Prodine
Skeletal formula of prodine
Ball-and-stick model of the prodine molecule
Clinical data
ATC code
  • none
Legal status
Legal status
  • AU: S8 (Controlled drug)
  • DE: Anlage I (Authorized scientific use only)
  • US: Schedule I
  • In general: ℞ (Prescription only)
Identifiers
  • (1,3-Dimethyl-4-phenylpiperidin-4-yl) propanoate
CAS Number
PubChem CID
ChemSpider
UNII
ChEMBL
Chemical and physical data
FormulaC16H23NO2
Molar mass261.365 g·mol−1
3D model (JSmol)
  • O=C(CC)O[C@]1(CCN(C[C@H]1C)C)C2=CC=CC=C2
  • InChI=1S/C16H23NO2/c1-4-15(18)19-16(14-8-6-5-7-9-14)10-11-17(3)12-13(16)2/h5-9,13H,4,10-12H2,1-3H3/t13-,16+/m1/s1 checkY
  • Key:UVAZQQHAVMNMHE-CJNGLKHVSA-N checkY
 ☒NcheckY (what is this?)  (verify)

Prodine (trade names Prisilidine and Nisentil) is an opioid analgesic that is an analog of pethidine (meperidine). It was developed in Germany in the late 1940s.

There are two isomers of the trans form of prodine, alphaprodine and betaprodine. Both exhibit optical isomerism and alphaprodine and betaprodine are racemates.[1] Alphaprodine is closely related to desomorphine in steric configuration.[1] The cis form also has active isomers but none are used in medicine.[1][2] Betaprodine is around five times more potent than alphaprodine[3] but is metabolized more rapidly, and only alphaprodine was developed for medicinal use. It has similar activity to pethidine, but with a more rapid onset and shorter duration of effects.[4] Betaprodine produces more euphoria and side effects than alphaprodine at all dose levels, and it was found that 5 to 10 mg of betaprodine is equivalent to 25 to 40 mg of alphaprodine.[1]

Testing in rats showed alphaprodine to be 97% the strength of morphine via the subcutaneous route and 140% the strength of oral methadone.[1] Betaprodine was 550% stronger than morphine SC, the laevorotatory cis isomer was 350% stronger, and the dextrorotatory cis isomer was 790% stronger.[1] Betaprodine taken orally was 420% stronger than oral methadone, the cis form was 390% stronger for the laevorotatory and 505% stronger for the dextrorotatory isomers.[1]

Prodine isomers.png

Alphaprodine was sold under several brand names, mainly Nisentil and Prisilidine. It was most commonly used for pain relief during childbirth[5] and dentistry,[6] as well as for some minor surgical procedures. Alphaprodine has a duration of action of 1 to 2 hours, and 40 to 60 mg is equivalent to 10 mg of subcutaneous morphine.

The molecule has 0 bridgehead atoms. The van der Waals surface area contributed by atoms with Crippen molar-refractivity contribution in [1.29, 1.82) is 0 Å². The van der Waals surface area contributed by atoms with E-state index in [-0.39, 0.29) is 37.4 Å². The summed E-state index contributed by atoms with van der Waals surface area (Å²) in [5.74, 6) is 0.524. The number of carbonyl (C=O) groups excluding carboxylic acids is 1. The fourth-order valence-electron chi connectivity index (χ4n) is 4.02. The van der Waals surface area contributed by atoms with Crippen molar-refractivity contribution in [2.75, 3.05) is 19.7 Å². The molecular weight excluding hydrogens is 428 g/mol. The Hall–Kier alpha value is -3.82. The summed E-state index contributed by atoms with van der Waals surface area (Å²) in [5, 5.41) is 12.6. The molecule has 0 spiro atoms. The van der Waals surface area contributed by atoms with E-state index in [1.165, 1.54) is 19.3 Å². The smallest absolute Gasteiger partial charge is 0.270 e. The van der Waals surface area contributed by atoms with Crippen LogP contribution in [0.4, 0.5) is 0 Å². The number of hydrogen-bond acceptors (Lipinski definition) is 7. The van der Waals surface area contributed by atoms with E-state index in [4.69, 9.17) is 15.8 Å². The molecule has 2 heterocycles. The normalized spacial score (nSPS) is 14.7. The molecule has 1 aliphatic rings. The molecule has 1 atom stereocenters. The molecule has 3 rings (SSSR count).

Prodine has broadly similar effects to other opioids, producing analgesia, sedation and euphoria. Side effects can include excessive itching, nausea, vomiting and potentially serious respiratory depression which can lead to life-threatening respiratory arrest. Respiratory depression can be a problem with alphaprodine even at normal therapeutic doses.[7] Unlike pethidine, prodine does not produce toxic metabolites and is therefore more suitable for high-dose therapy.[medical citation needed]

Regulation

Alphaprodine has a DEA ACSCN of 9010 and 2013 manufacturing quota of 3 grams; betaprodine has an ACSCN of 9611 and a 2 grams quota.

See also

References

  1. ^ a b c d e f g Reynolds AK, Randall LO (1957). Morphine & Allied Drugs. University of Toronto Press. pp. 310–312. OCLC 1628783.
  2. ^ Beckett AH, Walker J (1955). "The configuration of alphaprodine and betaprodine". Journal of Pharmacy and Pharmacology. 7 (1): 1039–1045. doi:10.1111/j.2042-7158.1955.tb12115.x. PMID 13278850. S2CID 46012276.
  3. ^ Stenlake JB (1979). Foundations of Molecular Pharmacology. ISBN 978-0-485-11171-2.
  4. ^ Fung DL, Asling JH, Eisele JH, Martucci R (1980). "A comparison of alphaprodine and meperidine pharmacokinetics". Journal of Clinical Pharmacology. 20 (1): 37–41. doi:10.1002/j.1552-4604.1980.tb01664.x. PMID 7358866. S2CID 35046059.
  5. ^ Burnett RG, White CA (1966). "Alphaprodine for continuous intravenous obstetric analgesia". Obstetrics & Gynecology. 27 (4): 472–477. doi:10.1097/00006250-196604000-00003. PMID 5907367.
  6. ^ Carter WJ, Bogert JA (1966). "An effective pre-medication procedure for dental patients". Journal of the Missouri Dental Association. 46 (6): 8–9. PMID 5221807.
  7. ^ Fuller JD, Crombleholme WR (1987). "Respiratory arrest and prolonged respiratory depression after one low, subcutaneous dose of alphaprodine for obstetric analgesia. A case report". Journal of Reproductive Medicine. 32 (2): 149–151. PMID 3560080.